NASHUA, New Hampshire (Reuters) - Real estate magnate Donald Trump suggested Wednesday it's not much fun flirting with the idea of running for president in the face of relentless attacks and ridicule.
"Nobody said it was going to be easy, but I had no idea I would get hammered in the way I've been hammered the past few weeks," Trump said in Nashua, New Hampshire.
The billionaire host of NBC-TV's "Celebrity Apprentice" has hinted for months that he will run for the 2012 Republican nomination for a chance to take on President Barack Obama.
But Trump has slipped badly in surveys taken since Obama released his birth certificate confirming he was born in the United States.
The so-called "birther" issue had been a major issue of Trump's nascent campaign.
Public Policy Polling, which in April showed Trump leading the Republican field with 26 percent support, this week showed him with just 8 percent support.
Still, 700 businesspeople turned out for a sold-out Nashua Chamber of Commerce event. Trump delivered a speech heavy on his post-birther themes: high gas prices, Obama's healthcare reforms, and U.S. dealings with China and OPEC.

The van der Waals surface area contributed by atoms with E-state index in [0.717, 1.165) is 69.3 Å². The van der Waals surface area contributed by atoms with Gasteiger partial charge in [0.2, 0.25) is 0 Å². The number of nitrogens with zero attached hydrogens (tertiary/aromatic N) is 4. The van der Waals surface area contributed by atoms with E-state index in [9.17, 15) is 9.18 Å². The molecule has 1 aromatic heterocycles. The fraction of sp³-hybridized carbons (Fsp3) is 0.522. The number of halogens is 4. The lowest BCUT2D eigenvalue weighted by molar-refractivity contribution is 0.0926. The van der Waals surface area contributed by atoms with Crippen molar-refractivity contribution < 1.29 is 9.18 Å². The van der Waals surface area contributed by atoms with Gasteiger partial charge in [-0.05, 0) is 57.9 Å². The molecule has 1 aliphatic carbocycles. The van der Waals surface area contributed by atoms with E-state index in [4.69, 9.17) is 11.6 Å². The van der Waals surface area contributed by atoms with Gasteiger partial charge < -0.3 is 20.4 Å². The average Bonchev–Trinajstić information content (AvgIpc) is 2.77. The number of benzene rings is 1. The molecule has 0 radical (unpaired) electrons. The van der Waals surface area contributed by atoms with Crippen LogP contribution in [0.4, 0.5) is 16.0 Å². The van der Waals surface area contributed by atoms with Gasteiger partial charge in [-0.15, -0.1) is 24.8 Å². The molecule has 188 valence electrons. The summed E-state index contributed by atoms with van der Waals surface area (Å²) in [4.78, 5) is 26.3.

"If Obama gets re-elected, I think your taxes are going to go through the roof," Trump warned.
Still no word on whether a White House bid is for real, especially now that The Donald's political star is dimming.
"I'm thinking about running," he said.
Trump referred to the April 30 White House Correspondents' Association dinner in Washington, during which Obama and comedian Seth Myers mocked the tycoon mercilessly while Trump sat in the audience, stone-faced.
Even Republicans have been taking shots, he noted.
"I haven't done anything, in all fairness," he said. "I haven't even announced whether or not I'm running."
(Reporting by Ros Krasny; Editing by Xavier Briand)
Corrects date of dinner in paragraph 11.
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